There is an art in parenting, I think, in recognising the time at which you would do better to stop. There's a time when it would be prudent to realise that continuing to do for your children is pointless, and just leave well enough alone.

I am a lousy judge of such a time.

Today was our youngest junior recipe tester's birthday. He has finally reached that all important age that will allow, nay compel, him to go to an institution of formal education next year. He has reached the ripe old age of five.

Unfortunately, the day dawned with him feeling a little average and so we decided he'd be better to stay away from his current place of education (preschool) and be at home. By the afternoon he had picked up significantly and I was beginning to wonder about the wisdom of having him at home after all. The myriad cupcakes I had cooked to take to preschool to share with his friends sat forlornly in a container on the bench. "No matter," I thought, "they can go tomorrow."

Birthdays signify choice of dinner. His wishes were accommodated and preparations were made. Given that he'd had an average start to the day, I reasoned we could make up for it with a celebratory dinner. By the time we sat down to said dinner, he was again looking a little peaky. We jollied him along, determined that we would have a fitting celebration.

Perhaps one bite into his dinner, he started to look miserable. We cut it up for him, valiantly highlighting the most delicious features that he had, after all, selected. It didn't take long before he began to cry. His feet were itchy. With not the first clue on how to remedy itchy feet, the senior recipe tester and I focused on what we could do: conduct a celebratory birthday dinner.

I offered to assist him by feeding him, and he agreed. The itch, and therefore the tears, intensified which resulted in gagging. Some dinner landed back on the plate. Other bits went other places.

I consider myself fairly determined. We ploughed on with increasingly shrill chatter about how exciting it was to be five. There were new adventures to have, delicious dinners, such as the one in front of you, to eat, a new bike to ride, and perhaps just another few mouthfuls would help you make it to six.

Eventually, he howled that he wanted to go to bed.

There is an art to knowing the moment at which to give up. I am a lousy judge of that moment. Tomorrow, we will take cupcakes to the doctor.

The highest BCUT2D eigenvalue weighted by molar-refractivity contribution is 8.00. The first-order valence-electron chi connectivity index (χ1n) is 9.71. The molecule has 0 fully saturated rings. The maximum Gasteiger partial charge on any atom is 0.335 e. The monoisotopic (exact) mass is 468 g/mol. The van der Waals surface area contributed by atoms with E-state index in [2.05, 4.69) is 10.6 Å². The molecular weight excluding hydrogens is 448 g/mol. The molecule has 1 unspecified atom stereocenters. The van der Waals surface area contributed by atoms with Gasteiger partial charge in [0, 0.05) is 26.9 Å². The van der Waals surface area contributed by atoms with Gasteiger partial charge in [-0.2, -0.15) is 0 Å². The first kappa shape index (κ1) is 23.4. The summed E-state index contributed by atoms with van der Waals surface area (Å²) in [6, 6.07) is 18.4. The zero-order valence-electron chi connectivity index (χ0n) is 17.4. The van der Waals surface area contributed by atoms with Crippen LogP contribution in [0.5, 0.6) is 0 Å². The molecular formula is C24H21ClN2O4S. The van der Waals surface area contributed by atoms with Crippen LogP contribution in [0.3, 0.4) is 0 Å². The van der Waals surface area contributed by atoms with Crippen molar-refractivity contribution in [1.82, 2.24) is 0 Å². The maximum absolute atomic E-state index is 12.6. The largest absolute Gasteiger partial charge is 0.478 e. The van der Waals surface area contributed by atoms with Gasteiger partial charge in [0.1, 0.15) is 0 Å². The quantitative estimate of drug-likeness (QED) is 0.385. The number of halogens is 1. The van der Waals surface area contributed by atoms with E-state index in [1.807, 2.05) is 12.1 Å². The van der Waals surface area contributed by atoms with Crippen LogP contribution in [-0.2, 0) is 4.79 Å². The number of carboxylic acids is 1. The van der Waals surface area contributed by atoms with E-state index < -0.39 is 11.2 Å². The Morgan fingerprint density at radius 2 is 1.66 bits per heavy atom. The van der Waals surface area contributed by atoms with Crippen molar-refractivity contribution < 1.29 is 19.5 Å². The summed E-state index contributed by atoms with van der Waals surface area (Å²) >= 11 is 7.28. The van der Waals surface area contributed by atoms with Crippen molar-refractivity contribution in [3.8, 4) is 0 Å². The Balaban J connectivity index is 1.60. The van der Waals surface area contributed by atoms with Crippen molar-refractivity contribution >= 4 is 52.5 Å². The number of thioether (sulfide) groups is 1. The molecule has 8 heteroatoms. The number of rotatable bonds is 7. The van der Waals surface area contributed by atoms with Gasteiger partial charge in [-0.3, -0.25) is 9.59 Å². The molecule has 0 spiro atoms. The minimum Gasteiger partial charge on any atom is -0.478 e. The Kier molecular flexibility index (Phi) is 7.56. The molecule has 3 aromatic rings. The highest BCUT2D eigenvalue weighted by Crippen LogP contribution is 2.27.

Tortilla recipe

Tortillas

Bread is a big deal in my house. Warm, fresh, homemade bread is a bigger deal. I don't think we want to limit ourselves to eating these only with the Chicken Fajitas on this week's menu. I would eat these with Slow-Roast Pork too. I would also use them to mop up the juices of any casserole I can think to name, or for breakfast with honey.

Well, I'll be honest. I just like to eat them. And because I know you will too, here's the way to have some on hand.

This is fresh bread in that familiar, flat, tortilla shape. A caveat here: they are hand rolled and so do not have that machine rounded shape that you're used to. They are round(ish), but each has it's own... um, personality. Know that as well as lacking perfect roundness they lack preservatives, additives and numbers.

Once you've rolled these, you can either freeze them so as to have them on hand when you're hankering for fresh bread, or you can cook them immediately. Heat a dry fry pan and cook them the same way you would pancakes. A minute or two each side and they're done.

300g plain flour
1tsp salt
3g baking powder
60g olive oil
2/3 cup warm water

Mix flour, salt and baking powder together. Add olive oil and mix in mix master until combined. Slowly add water and continue mixing using dough hook until dough comes together. Or, you can mix by hand instead, it will just take a bit longer to come together.

Cover with cling wrap and allow to rest for 15-30 mins. Once the dough has rested, roll out thinly (we use 50g of dough for every tortilla) and then either freeze, with a sheet of baking paper between each tortilla to prevent them sticking together, or cook them immediately. Heat a dry pan and cook as you would a pancake, a minute or two each side should do. Yum!